A Food-Lover’s Guide to St. Croix, the Most Affordable Caribbean Island

updated May 24, 2019
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(Image credit: Peter Staubs)

A few weeks ago, my husband Peter and I ran off to St. Croix for a few days with little expectations, plans, or clothes. (You know, 80-degree weather and all.) To make things even more unexpected, I became a vegetarian two weeks before our trip. My husband blames Lent; I blame my need to be difficult (for fun).

Along with St. John and St. Thomas, St. Croix is one of the United States Virgin Islands, which means you don’t need a passport to get there. It is also, apparently, the often forgotten island — which is good news for those of us who don’t forget it: There are minimal tourists inhabiting the tiny island, it’s super affordable (especially as far as tropical getaways go), and we loved the food.

You’ll find mostly anything you need to know about restaurants via the locals. Everyone is so friendly and willing to suggest their favorite place, especially if you look slightly lost. We would ask one question, and get a recommendation for about five places!

When it comes to dinner, though, you need to be on island time. We were on New York dinner time, and realized that many of the restaurants closed before we even had a chance to get there. There are weird hours for almost every restaurant, so just do the work and find out timing in advance.

Without further adieu, here’s my food lover’s guide to St. Croix.

(Image credit: Peter Staubs)
(Image credit: Peter Staubs)

A Food-Lover’s Guide to St. Croix

The One Food You Should Try

Conch, a sort of sea snail with a chewy, rubbery texture, is a Crucian specialty. You can find it everywhere from high-end restaurants to beachside shacks; it might be doused in butter sauce, served ceviche-style, or deep-fried.

A Restaurant That’s Worth Seeking Out

In Christiansted, Ital In Paradise is so unassuming, my husband almost turned back around. But I’m glad we didn’t! The guy who takes your order is also the chef. After waiting a few minutes, he came out with the most beautiful plate of rice, collard greens, and fish for my husband and lentil balls for me. After finishing up, I went ahead and ordered more because I loved them so much.

The Dish I’d Fly Back For

I’d fly back for the rum French toast from Toast. It’s seriously so good. We went while they were in the middle of switching their menus around, but the food was so delicious and fresh. Again, you could see the owner and chef making the food from your table.

If You Want Super-Fresh Fish

Rowdy Joe’s is the place to go for super-fresh fish. Order the fish tacos with mango slaw!

The Best New Restaurant

Chef Digby Stridiron is a native of St. Croix and something of a local superstar. Not only is his year-old restaurant Balter the talk of the town, but the 33-year-old is also a culinary ambassador of St. Croix and a champion of sustainability. This is the table to book if you’re after West Indian food done very, very well.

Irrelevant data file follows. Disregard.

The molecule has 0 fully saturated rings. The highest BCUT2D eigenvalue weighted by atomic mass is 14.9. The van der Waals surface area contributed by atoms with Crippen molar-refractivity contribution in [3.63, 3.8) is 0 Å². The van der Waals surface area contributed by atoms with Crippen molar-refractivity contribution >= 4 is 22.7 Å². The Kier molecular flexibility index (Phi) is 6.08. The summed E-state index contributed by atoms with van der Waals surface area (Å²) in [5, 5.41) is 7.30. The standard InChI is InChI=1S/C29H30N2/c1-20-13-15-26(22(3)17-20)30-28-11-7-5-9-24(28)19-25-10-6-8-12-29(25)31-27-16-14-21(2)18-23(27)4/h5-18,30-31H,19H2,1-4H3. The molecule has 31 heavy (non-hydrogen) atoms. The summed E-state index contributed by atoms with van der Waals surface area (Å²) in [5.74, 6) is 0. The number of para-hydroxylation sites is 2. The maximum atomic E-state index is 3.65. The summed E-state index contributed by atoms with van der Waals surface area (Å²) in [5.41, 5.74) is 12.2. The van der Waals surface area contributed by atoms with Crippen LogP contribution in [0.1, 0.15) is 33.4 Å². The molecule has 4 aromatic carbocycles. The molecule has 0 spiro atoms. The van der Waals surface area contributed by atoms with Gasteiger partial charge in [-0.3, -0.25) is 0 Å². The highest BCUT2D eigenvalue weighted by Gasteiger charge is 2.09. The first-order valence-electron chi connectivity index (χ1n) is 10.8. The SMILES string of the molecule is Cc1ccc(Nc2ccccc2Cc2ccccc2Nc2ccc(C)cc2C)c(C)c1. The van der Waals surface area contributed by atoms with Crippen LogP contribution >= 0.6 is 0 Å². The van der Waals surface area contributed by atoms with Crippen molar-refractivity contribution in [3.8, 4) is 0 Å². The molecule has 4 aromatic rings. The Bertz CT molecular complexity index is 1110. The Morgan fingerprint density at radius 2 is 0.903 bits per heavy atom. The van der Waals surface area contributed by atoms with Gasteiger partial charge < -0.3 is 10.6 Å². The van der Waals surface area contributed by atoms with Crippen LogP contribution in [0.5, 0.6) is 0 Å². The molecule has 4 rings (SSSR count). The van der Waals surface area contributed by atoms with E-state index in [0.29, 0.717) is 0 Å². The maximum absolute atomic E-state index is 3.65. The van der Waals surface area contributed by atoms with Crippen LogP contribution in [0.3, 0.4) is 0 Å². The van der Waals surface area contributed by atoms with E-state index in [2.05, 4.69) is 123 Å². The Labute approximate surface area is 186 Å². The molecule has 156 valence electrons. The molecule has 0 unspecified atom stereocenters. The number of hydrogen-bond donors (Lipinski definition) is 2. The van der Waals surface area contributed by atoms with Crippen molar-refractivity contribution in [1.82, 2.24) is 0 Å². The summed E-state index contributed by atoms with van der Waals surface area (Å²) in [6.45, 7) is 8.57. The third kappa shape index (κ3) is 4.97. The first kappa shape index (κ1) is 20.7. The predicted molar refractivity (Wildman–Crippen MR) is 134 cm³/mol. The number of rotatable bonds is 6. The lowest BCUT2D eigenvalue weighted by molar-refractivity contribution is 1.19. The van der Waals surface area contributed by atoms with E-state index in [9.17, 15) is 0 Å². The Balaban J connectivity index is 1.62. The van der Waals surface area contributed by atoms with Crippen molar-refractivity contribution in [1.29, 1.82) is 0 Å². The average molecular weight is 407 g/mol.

Farmers Market Finds

On Saturday mornings, bring your tote bag to La Reine Farmers Market (not to be confused with Le Reine Chicken Shack, which is where I’ve heard you should go for the best rotisserie chicken in the Caribbean). Here you can find fruits and veggies, spices and hot sauces, and fish so fresh they look like they might jump off the table.

Now for Some Bad News

If you are a coffee-lover, be prepared to be a bit disappointed. To be honest, I don’t think coffee is the island’s thing, but Toast did the iced coffee justice.

(Image credit: Peter Staubs)
(Image credit: Peter Staubs)
(Image credit: Peter Staubs)

Bonus: A Non-Foodie Thing You Should Totally Do

Hike to the Carambola tide pools. It’s a collective five-mile hike, and there’s no food in sight. It’s steep and you need to be careful and somewhat fit. I wouldn’t bring children, but it was a life-changing experience that totally lived up to everything we could have imagined.

(Image credit: Peter Staubs)

Getting There & Staying There

There were no direct flights to St. Croix (STX) from New York, so we flew through Miami (and got stuck there for a few days on our return because of a blizzard).

The island is small, but you’ll want a car to fully experience it. I would recommend booking your car in advance; we made the mistake and thought this wasn’t necessary and almost all of the cars were rented.

Note that they drive on the left-hand side of the street. This can seem scary, but it was one of the most fun things we did, taking in all the beauty the island offers by just driving around.

We stayed at The Buccaneer Hotel, which we’d heard from friends is the best place to stay on the island. We highly recommend the hotel; they offer accommodations that really can’t be matched on the island (which goes for the rate card, too).

If you’re looking for a less pricey option, there are a handful of hotels in the $100-per-night range, as well as sweet and colorful Airbnbs like this one (isn’t it cute?).

Have you been to St. Croix? What are your best bites?